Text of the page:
It's a big call but Sam Burgess's long-time England teammate James Graham believes the retiring Rabbitoh is possibly "the biggest" superstar in the NRL.
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Graham – who famously fractured Burgess's cheekbone in a head clash just seconds into the 2014 NRL grand final – said his 30-year-old rival would leave a massive hole at South Sydney and for the sport in general following confirmation the South Sydney skipper would was retiring immediately due to a shoulder injury.
Burgess's younger brother Thomas, who is also in camp in Auckland with the Great Britain Lions alongside Graham to prepare for Saturday's Test against New Zealand, paid tribute to Sam for setting the family up with a new life in Australia.
"From the game's point of view he's a huge loss. The competition is going to be poorer for him not being there, he's one of the game's biggest superstars, if not the biggest superstar," Graham said.
"He's one of the best players of the generation to play. He will be remembered for a very long time, especially for what he did for South Sydney in ending their [title] drought.
"Not just in the grand final in 2014, but it's the things that he did the years before and the performances he gave to put them in a position to win the grand final."
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A shoulder injury suffered earlier this season caused the 30-year-old forward to call time on his career after playing 182 games for South Sydney and 24 Tests for Great Britain and England.
Tom said in addition to paving the way for he and brothers George and Luke on the field, Sam was the catalyst for a massive life-changing experience for the entire Burgess clan when he made the decision to move to the Rabbitohs in 2010.
"He's been a trailblazer for myself and our family in coming out to Australia," Tom said.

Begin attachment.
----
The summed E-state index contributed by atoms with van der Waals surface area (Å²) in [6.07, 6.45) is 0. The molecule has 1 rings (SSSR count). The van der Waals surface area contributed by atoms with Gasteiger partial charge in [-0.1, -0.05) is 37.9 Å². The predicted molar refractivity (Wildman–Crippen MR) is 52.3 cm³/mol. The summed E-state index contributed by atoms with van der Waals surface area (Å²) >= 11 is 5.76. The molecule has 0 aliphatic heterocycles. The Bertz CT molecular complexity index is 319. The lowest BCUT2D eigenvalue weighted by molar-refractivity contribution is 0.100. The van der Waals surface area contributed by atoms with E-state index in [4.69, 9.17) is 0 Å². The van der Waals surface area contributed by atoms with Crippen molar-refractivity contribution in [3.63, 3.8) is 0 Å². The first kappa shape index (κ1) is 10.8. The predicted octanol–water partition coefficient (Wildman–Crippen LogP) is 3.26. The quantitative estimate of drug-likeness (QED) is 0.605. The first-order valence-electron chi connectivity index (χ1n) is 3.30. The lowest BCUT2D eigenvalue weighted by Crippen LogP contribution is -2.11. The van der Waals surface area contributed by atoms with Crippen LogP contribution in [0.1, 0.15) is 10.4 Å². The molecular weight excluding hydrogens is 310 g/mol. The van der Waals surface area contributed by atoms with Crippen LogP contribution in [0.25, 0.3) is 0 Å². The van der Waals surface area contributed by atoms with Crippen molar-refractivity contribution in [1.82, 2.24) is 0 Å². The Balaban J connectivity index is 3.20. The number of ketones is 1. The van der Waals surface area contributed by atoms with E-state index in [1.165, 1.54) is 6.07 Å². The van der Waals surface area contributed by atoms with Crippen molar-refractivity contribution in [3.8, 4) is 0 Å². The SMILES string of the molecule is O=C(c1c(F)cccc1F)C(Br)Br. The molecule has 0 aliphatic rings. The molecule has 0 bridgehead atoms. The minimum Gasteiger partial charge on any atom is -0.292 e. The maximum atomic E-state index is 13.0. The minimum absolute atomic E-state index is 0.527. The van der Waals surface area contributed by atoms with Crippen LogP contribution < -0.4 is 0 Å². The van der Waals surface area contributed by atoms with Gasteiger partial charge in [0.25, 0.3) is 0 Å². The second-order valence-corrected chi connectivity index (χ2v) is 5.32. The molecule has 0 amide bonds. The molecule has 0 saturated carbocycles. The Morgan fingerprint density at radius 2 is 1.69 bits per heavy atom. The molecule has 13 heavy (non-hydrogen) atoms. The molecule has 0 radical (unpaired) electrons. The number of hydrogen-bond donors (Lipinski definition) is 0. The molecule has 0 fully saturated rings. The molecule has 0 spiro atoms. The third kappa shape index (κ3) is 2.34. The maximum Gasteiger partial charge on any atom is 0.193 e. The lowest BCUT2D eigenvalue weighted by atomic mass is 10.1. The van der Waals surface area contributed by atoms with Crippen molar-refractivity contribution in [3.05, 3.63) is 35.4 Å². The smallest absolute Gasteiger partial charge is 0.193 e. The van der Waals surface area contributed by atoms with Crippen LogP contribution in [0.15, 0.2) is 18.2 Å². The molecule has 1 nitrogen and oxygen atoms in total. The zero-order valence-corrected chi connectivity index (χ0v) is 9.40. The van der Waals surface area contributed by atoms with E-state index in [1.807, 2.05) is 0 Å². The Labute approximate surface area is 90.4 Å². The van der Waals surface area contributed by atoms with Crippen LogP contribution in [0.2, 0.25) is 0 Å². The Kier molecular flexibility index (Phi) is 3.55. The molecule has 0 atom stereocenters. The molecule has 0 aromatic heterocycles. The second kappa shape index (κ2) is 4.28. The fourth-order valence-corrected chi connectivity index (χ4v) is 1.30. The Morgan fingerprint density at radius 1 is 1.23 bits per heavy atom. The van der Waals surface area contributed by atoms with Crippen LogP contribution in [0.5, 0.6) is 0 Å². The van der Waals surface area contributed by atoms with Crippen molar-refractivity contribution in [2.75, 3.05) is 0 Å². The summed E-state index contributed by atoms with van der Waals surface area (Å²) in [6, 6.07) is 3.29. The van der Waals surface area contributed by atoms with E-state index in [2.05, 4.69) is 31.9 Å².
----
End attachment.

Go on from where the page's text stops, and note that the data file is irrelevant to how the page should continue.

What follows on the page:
Tom Burgess reacts to brother Sam's sudden retirement
"He didn't really tell me [what was going on] in that respect, he just said it's been decided.
"We've had our good times, I don't want to be greedy in that respect. I'm just thankful for the time that we have had together as brothers playing together. I'll cherish them forever.
"I support him in his decision … we have just got to sort of celebrate and smile about what he has done in the game. It was earlier than we would have liked, but we have just got to take it and move on really. There's more to life I think than footy."
Graham also said Burgess was a player who helped him reach new heights.
"It's been an absolute pleasure to share the field with him," Graham told NRL.com.
"He's taken me further. He's one of those players that when you played with him you wanted to go the extra mile because it's him telling you to do it or because you're playing by his side.
"Playing against him you knew you had to be on your game. As a friend and a teammate I'm disappointed for him, I can't imagine this is the way he would have wanted to finish his career."
While the pair played numerous Tests together for Great Britain and England – and went head to head across eight NRL seasons – Graham said it's the early memories of Sam which stand out.
"There were a couple of times he played at Bradford which stick out in the memory, and the game for Great Britain when he took on Fuifui Moimoi in his pomp," Graham said.
"That clash with Moimoi sort of announced him on the international scene.
"Then obviously some of the performances for South Sydney have just been outstanding – some of those games where we went against each other – and the one most people will remember is the 2014 grand final."